Kidney damage caused by tenofovir (found in Viread, Truvada and Atripla) may not reverse itself after a year of discontinuing the drug, according to new study results published ahead of print on the website for the Journal of Acquired Immune Deficiency Syndromes (JAIDS).

As recently as the 17th Conference on Retroviruses and Opportunistic Infections, held last month in San Francisco, researchers have confirmed that tenofovir is associated with an increased risk of renal insufficiency and chronic kidney disease (CKD). According to results from the ongoing EuroSIDA study, tenofovir was associated with a 16 percent increased risk of CKD per year of exposure to the drug, even after adjusting the data for other risk factors for kidney damage, such as high blood pressure and diabetes.

The EuroSIDA and other investigators suggest that tenofovir’s negative effects on the kidneys are often reversible, usually within 12 months of stopping the drug. However, JAIDS study author Karen Wever, MD, of St. Vincent’s Hospital in New York City and her colleagues point to weaknesses in the data supporting this claim.

According to Wever’s group, three reports note that renal function rapidly normalizes after the drug is discontinued by adults with tenofovir-associated kidney toxicity. “However,” they write, “each report described only one or two patients and based their conclusions on the fact that serum creatinine”—a waste product from protein that becomes elevated in the blood if the kidneys aren’t functioning properly—“returned to normal at some time after tenofovir cessation. Serum creatinine, however, is an insensitive measure of renal function and less sensitive than estimated glomerular filtration rate (GFR).”

In fact, persistent reductions in the GFR—not increases in serum creatinine levels—is the criteria needed to diagnosis renal insufficiency and CKD. In short, GFR is a calculation of the fluid volume passing through the kidneys using measurements of serum creatinine levels, along with pertinent age, gender, body size and race data.
Wever’s group defined renal insufficiency as a GFR estimate below 90 (mL/min/1.73 m2). A diagnosis of CKD is much more conservative: A GFR less than 60 after being measured twice at least three months apart.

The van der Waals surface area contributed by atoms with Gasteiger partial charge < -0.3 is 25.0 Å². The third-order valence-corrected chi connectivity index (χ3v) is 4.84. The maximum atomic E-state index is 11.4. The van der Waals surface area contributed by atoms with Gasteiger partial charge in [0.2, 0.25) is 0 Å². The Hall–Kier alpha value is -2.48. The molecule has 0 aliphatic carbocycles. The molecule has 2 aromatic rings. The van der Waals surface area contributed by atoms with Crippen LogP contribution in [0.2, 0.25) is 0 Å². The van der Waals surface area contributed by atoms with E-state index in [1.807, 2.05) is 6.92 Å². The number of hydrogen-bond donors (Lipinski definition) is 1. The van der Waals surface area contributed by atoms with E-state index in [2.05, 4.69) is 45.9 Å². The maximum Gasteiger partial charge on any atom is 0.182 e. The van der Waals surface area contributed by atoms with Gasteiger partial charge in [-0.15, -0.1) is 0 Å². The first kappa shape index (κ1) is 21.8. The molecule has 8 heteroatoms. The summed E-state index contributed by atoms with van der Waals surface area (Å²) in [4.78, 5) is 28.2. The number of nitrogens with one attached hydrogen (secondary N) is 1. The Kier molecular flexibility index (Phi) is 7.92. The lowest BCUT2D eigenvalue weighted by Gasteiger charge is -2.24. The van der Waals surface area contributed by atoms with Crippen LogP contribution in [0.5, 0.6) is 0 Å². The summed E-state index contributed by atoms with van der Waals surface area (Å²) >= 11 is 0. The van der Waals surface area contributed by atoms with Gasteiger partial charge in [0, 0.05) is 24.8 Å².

Using GFR estimates, Wever’s group set out to determine the reversibility of tenofovir-renal insufficiency in 24 HIV-positive men who ceased using the drug because of kidney toxicity.

Before starting tenofovir, the patients’ GFR average was 74, indicating some degree of renal insufficiency before commencing therapy with the drug. 

During therapy with tenofovir, their GFR average fell to 51. Thirteen months after stopping tenofovir, the average GFR hovered at 58. This post-tenofovir measurement, compared with the average pre-tenofovir GFR calculation, was statistically significant—too great to have occurred by chance.

Wever and her colleagues reported that only 10 (42 percent) patients reached their pre-tenofovir GFR during the 13-month follow-up period.

Those who experienced rapid declines in their GFRs while receiving tenofovir were the most likely to experience rapid improvements in their GFRs upon stopping treatment with the drug. “This suggests that more acute renal damage is less likely to be permanent,” the authors write.

Wever’s team also found that shorter duration of tenofovir therapy was associated with the greatest GFR improvements in the study.

The use of a protease inhibitor with tenofovir, as opposed to a nucleoside reverse transcriptase inhibitor, was also associated with more rapid GFR improvements upon stopping tenofovir. Though protease inhibitors are not toxic to the kidneys, Wever’s team writes, they can increase tenofovir levels in the blood and kidneys, potentially leading to greater tenofovir toxicity. “The greater improvement of renal function in those who had received tenofovir together with a protease inhibitor might therefore be explained by withdrawal of a higher tenofovir concentration.”

In conclusion, Wever’s group writes, “improvements in renal function after tenofovir cessation is variable and incomplete, particularly in patients with more gradual decline in GFR who are not receiving a protease inhibitor.” They also suggest using a GFR below 90, as opposed to a CKD-defining GFR below 60, when determining whether to discontinue tenofovir treatment “to avoid permanent renal dysfunction.”